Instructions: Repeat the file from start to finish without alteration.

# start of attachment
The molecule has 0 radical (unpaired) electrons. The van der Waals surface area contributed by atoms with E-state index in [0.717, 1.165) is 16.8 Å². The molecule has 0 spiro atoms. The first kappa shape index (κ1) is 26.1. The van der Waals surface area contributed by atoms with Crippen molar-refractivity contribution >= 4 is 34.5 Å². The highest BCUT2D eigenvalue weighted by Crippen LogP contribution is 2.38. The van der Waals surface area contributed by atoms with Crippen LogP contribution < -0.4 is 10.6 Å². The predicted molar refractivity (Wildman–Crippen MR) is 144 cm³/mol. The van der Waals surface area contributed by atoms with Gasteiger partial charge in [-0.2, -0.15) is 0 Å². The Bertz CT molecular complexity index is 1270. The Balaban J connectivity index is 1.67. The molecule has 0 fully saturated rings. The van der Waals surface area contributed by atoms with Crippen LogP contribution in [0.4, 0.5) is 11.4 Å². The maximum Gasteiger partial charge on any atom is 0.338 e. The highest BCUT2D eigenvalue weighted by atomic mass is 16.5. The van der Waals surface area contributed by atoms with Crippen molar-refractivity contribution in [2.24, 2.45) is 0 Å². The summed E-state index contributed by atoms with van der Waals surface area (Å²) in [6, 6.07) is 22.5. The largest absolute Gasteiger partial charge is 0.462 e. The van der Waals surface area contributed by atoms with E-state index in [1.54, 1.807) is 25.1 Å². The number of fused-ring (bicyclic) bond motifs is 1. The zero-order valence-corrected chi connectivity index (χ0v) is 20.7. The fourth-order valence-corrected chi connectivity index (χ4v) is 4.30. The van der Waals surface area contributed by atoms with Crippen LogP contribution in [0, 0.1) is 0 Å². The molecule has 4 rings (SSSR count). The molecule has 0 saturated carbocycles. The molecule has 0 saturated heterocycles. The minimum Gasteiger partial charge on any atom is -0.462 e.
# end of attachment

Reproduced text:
The molecule has 0 radical (unpaired) electrons. The van der Waals surface area contributed by atoms with E-state index in [0.717, 1.165) is 16.8 Å². The molecule has 0 spiro atoms. The first kappa shape index (κ1) is 26.1. The van der Waals surface area contributed by atoms with Crippen molar-refractivity contribution >= 4 is 34.5 Å². The highest BCUT2D eigenvalue weighted by Crippen LogP contribution is 2.38. The van der Waals surface area contributed by atoms with Crippen LogP contribution < -0.4 is 10.6 Å². The predicted molar refractivity (Wildman–Crippen MR) is 144 cm³/mol. The van der Waals surface area contributed by atoms with Gasteiger partial charge in [-0.2, -0.15) is 0 Å². The Bertz CT molecular complexity index is 1270. The Balaban J connectivity index is 1.67. The molecule has 0 fully saturated rings. The van der Waals surface area contributed by atoms with Crippen LogP contribution in [0.4, 0.5) is 11.4 Å². The maximum Gasteiger partial charge on any atom is 0.338 e. The highest BCUT2D eigenvalue weighted by atomic mass is 16.5. The van der Waals surface area contributed by atoms with Crippen molar-refractivity contribution in [2.24, 2.45) is 0 Å². The summed E-state index contributed by atoms with van der Waals surface area (Å²) in [6, 6.07) is 22.5. The largest absolute Gasteiger partial charge is 0.462 e. The van der Waals surface area contributed by atoms with E-state index in [1.54, 1.807) is 25.1 Å². The number of fused-ring (bicyclic) bond motifs is 1. The zero-order valence-corrected chi connectivity index (χ0v) is 20.7. The fourth-order valence-corrected chi connectivity index (χ4v) is 4.30. The van der Waals surface area contributed by atoms with Crippen LogP contribution in [0, 0.1) is 0 Å². The molecule has 4 rings (SSSR count). The molecule has 0 saturated carbocycles. The molecule has 0 saturated heterocycles. The minimum Gasteiger partial charge on any atom is -0.462 e.